5 years is a long time.
When I started this blog in 2011, it was out of a sense of loneliness. Living alone in a big city wasn’t the best way to be when the time came for Ramadan. The month is all about togetherness and community, and sharing together in its joy. So I started going out to mosques every evening to share Iftar, and later on shared my experiences through this blog. It was a process of discovering hidden gems in different parts of Delhi.
Looking back at how the blog’s content has evolved over the years has been a process of discovering myself too.
I’ve been back in my hometown for the past couple of years now. I got married last year. Living with my parents after being away for around 17 years has been rewarding. So has the experience of learning to live with someone, with whom the rest of life is to be shared. In that sense, the loneliness which prompted this blog has been replaced by the warmth of living with family. That’s how long 5 years has been.
This year, I’ll be posting stories of individuals from a few cities across U.P. Right now, the plan is to cover Kanpur, Aligarh, Allahabad, and possibly Lucknow. I’ve had a close association with each of these cities at different times of my life, so it should be interesting revisiting them during this month.
The other news this year is that the project is being done in collaboration with Two Circles, which will also be posting the stories I encounter as a series. You can follow them on Twitter and Instagram here. And while you’re at it, you can show some love by following my Instagram and Twitter account too, in case you don’t already.
May Allah grant us with the ability to make the most of this month.
“Men are absolutely useless.”
For a moment, Shadab lost the patience in his voice. Working with underprivileged minorities for more than a decade, he has extensive experience about how families function in such societies.
“First they spend whatever they earn on booze and gambling. Then they snatch whatever little the women have made.”
The narrative isn’t very different. Across U.P., conversations with anyone engaged in working with disadvantaged minorities express different versions of the same reality. What’s different is the way he, along with similar minded friends, has been trying to make a difference to lives. Most of which has been through learning after making what he terms “mistakes”.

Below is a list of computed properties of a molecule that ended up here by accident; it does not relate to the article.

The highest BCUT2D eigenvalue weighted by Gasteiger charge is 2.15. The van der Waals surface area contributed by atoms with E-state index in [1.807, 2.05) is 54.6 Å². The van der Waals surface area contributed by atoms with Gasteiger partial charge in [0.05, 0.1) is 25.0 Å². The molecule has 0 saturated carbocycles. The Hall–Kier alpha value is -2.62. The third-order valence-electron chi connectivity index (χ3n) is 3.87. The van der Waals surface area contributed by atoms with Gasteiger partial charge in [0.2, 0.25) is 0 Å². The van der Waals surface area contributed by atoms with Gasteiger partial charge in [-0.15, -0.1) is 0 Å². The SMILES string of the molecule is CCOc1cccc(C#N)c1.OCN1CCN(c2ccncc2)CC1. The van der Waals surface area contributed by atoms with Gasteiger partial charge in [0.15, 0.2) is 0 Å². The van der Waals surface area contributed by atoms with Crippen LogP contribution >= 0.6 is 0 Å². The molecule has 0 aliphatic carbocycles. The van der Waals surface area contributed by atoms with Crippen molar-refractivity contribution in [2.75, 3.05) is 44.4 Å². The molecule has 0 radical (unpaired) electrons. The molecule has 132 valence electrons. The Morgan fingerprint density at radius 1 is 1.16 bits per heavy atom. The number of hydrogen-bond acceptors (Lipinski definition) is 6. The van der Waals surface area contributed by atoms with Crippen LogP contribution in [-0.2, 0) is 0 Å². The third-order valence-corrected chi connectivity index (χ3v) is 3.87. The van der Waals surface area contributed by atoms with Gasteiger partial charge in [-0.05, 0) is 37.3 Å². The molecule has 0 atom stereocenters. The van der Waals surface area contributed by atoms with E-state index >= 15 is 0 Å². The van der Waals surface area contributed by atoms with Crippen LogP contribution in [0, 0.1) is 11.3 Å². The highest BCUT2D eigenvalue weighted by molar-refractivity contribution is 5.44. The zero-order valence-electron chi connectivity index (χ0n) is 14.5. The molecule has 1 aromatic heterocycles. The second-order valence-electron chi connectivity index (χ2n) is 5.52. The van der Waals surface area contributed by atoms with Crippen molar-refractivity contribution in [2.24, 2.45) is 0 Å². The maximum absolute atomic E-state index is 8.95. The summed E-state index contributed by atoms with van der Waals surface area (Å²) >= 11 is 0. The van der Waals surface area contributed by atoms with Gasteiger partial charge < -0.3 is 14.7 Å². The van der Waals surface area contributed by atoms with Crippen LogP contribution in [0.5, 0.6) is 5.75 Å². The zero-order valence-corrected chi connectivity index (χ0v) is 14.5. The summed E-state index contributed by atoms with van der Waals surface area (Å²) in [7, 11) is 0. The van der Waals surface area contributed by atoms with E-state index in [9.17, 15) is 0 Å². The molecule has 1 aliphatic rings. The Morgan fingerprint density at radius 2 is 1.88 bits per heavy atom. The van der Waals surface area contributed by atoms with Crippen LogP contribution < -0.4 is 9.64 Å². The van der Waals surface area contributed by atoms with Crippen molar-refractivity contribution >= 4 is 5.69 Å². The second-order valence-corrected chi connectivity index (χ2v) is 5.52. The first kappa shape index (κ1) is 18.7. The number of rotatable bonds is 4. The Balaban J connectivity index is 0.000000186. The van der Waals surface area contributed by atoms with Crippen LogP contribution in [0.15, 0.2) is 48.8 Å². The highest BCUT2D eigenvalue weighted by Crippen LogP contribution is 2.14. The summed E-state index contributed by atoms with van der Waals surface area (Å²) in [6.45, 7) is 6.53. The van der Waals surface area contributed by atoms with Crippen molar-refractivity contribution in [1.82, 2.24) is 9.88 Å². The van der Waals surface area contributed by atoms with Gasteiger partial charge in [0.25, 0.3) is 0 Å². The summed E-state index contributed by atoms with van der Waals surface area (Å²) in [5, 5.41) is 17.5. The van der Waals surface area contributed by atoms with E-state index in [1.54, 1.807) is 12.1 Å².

Providing financial help as charity is one of the easiest ways to reach out to a community in need. However, Shadab’s group soon realised that money didn’t matter. It went down the same gutter of addictions. Now, they provide food rations to beneficiaries identified after stringent checks. “At least this way, there is food for children at home”, he remarks with satisfaction.
Ramadan is a time of giving. Most individuals on whom Zakat is mandatory distribute it during this month to individuals in need, or to groups and organisations which can do it on their behalf. It’s natural that the increased funds for disposal strengthen their outreach programs, allowing them reach out to larger sections of communities in a better way. This comes with not just increased workload, but a greater responsibility.
In recent years, he feels that awareness of the importance of giving Zakat has increased among those privileged enough. However, he finds it somewhat troubling that they don’t really care as much about how their charity gets spent.
His concern is understandable. I have been guilty myself of simply passing on Zakat to whichever avenue first comes into view. Treating it like a matter of convenience, it ends up becoming a responsibility which has to be fulfilled, but whose execution remains suspect.
Having to ensure that the money reaches the right hands, this makes the task two-fold for someone like Shadab. To make it easier, he does constant evaluations through the year to ensure having a list of beneficiaries who are truly deserving in keeping with the guidelines laid out for dispensing Zakat.
Where possible, his group will provide clothes for Eid depending on a need based priority system. Similar to the past, the focus this year will be on arranging food packs for families during Ramadan. Talking about the contents of the pack–flour, rice, sugar, daal–he stops talking for a moment, and speaks with a forlorn sensitivity.
“Do you know there are families which don’t get to eat meat throughout the year, not even festivals?”
“I don’t have any memory of my mother,” says Farzana, wiping the sweat off her forehead with hands still wet from washing clothes. She vaguely remembers how her father raised two children as a single parent. Locking them inside home after preparing food for both of them, he would leave for the day to earn a living as a rickshaw puller. This continued till the father’s protectiveness was overtaken by his children’s age.
Having never attended school, it was at a sewing class where unable to understand measurements, she realised the importance of an education. “I used to feel so bad, that I would just cry,” she remembered with a shy smile. She enrolled herself in an informal school, which helped her to understand not just numbers, but confidence too. The beam on her smiling face showed this: she had passed 12th standard in this year’s Madrassa Board results.
Her older brother, who works on a lathe, returns home by sunset. By then, Farzana looks forward to having Iftar with him.
“After all, what’s the point of having Iftar alone, without family?”
“What do I say? Ramadan is the same every year.”
Ahmad Faraz lights up with a smile when thinking about the month. There is a great deal of truth in what he says. Between observing a full day’s fast, engaging in additional prayers and dhikr apart from the mandatory five prayers, having Iftar and Sehri, and offering Taraweeh in between, the routine stays the same every year.